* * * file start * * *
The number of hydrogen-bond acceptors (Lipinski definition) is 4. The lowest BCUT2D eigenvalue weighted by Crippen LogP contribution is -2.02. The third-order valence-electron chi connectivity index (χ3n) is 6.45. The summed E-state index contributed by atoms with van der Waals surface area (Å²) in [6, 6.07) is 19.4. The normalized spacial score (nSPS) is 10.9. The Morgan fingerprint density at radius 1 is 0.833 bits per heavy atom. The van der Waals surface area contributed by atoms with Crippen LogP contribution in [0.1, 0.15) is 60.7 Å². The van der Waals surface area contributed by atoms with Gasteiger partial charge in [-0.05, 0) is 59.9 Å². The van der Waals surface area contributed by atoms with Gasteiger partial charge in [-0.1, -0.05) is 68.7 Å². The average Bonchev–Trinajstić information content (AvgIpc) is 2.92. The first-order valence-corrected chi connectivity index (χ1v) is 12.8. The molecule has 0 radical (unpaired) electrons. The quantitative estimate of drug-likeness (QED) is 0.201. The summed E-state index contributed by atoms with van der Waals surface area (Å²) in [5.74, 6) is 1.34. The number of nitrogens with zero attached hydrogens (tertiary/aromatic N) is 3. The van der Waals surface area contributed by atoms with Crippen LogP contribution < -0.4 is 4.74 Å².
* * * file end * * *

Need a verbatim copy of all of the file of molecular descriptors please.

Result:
The number of hydrogen-bond acceptors (Lipinski definition) is 4. The lowest BCUT2D eigenvalue weighted by Crippen LogP contribution is -2.02. The third-order valence-electron chi connectivity index (χ3n) is 6.45. The summed E-state index contributed by atoms with van der Waals surface area (Å²) in [6, 6.07) is 19.4. The normalized spacial score (nSPS) is 10.9. The Morgan fingerprint density at radius 1 is 0.833 bits per heavy atom. The van der Waals surface area contributed by atoms with Crippen LogP contribution in [0.1, 0.15) is 60.7 Å². The van der Waals surface area contributed by atoms with Gasteiger partial charge in [-0.05, 0) is 59.9 Å². The van der Waals surface area contributed by atoms with Gasteiger partial charge in [-0.1, -0.05) is 68.7 Å². The average Bonchev–Trinajstić information content (AvgIpc) is 2.92. The first-order valence-corrected chi connectivity index (χ1v) is 12.8. The molecule has 0 radical (unpaired) electrons. The quantitative estimate of drug-likeness (QED) is 0.201. The summed E-state index contributed by atoms with van der Waals surface area (Å²) in [5.74, 6) is 1.34. The number of nitrogens with zero attached hydrogens (tertiary/aromatic N) is 3. The van der Waals surface area contributed by atoms with Crippen LogP contribution < -0.4 is 4.74 Å².